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Psychological Adjustment DisorderThe Psychology Service
Adjustment Disorder

What is an Adjustment Disorder?

An Adjustment Disorder is, as the name suggests, a problem of adjusting to a stressful event or one of a threatening nature. The diagnosis is not made just for general difficulties in adjusting to life but rather, where associated symptoms are of sufficient severity to interfere with the persons’ daily functioning, i.e. that their work, relationships or some other important aspect of their life is markedly affected.

What are the symptoms?

The symptoms of an Adjustment Disorder can be anxiety, depression or both. There can also be some of the symptoms of Post Traumatic Stress Disorder (PTSD), but not the full range. The diagnosis of Adjustment Disorder is only made when the presenting symptoms are of insufficient intensity or range to meet the criteria for another diagnosis such as Depression or PTSD.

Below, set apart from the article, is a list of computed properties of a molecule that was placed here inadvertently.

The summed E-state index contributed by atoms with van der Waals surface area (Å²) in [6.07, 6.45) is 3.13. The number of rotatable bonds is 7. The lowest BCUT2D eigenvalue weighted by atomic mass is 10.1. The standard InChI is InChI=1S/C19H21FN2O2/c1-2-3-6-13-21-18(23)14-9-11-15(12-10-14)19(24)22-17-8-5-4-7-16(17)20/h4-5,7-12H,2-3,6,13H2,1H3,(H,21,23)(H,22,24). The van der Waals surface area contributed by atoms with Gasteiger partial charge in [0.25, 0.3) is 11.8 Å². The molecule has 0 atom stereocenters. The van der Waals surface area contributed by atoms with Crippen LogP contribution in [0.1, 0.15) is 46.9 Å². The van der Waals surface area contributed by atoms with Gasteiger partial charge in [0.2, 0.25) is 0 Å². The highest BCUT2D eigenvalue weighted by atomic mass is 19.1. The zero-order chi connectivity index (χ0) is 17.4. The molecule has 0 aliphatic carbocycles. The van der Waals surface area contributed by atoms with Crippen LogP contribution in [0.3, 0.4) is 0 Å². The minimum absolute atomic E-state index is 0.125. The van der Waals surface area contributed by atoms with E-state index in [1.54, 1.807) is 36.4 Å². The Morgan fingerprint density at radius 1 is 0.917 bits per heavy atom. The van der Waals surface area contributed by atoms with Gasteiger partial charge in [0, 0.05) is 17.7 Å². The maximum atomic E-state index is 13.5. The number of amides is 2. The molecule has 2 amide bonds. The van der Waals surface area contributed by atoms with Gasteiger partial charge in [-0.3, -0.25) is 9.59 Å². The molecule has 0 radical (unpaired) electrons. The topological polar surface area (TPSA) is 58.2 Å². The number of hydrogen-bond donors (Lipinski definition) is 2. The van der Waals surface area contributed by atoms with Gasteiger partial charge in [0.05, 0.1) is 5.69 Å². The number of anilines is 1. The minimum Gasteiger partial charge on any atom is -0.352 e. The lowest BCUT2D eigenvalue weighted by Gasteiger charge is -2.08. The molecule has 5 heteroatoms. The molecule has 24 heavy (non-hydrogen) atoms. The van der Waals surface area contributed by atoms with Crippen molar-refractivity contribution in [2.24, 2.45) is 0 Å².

How long does it last?

A diagnosis of Adjustment Disorder is generally only applicable for a period of six months after the termination of a traumatic or stressful event. However, this timescale can be longer if, for example, the triggering event is prolonged, e.g. if the person has had to deal with very stressful after-effects of an accident, such as ongoing pain and disability. In such cases a diagnosis of Adjustment Disorder can be made for as long as the stressor remains present.

What is the treatment?

CBT is mostly used. The precise techniques used will depend on the pattern of symptoms, and on the nature of the adjustment problem. For example if the adjustment reaction is mostly associated with a depressive response then CBT techniques used for depression would be the treatment of choice. If symptoms overlap with those related to a traumatic response, such as intrusive imagery then other trauma related techniques such as EMDR may be utilised.

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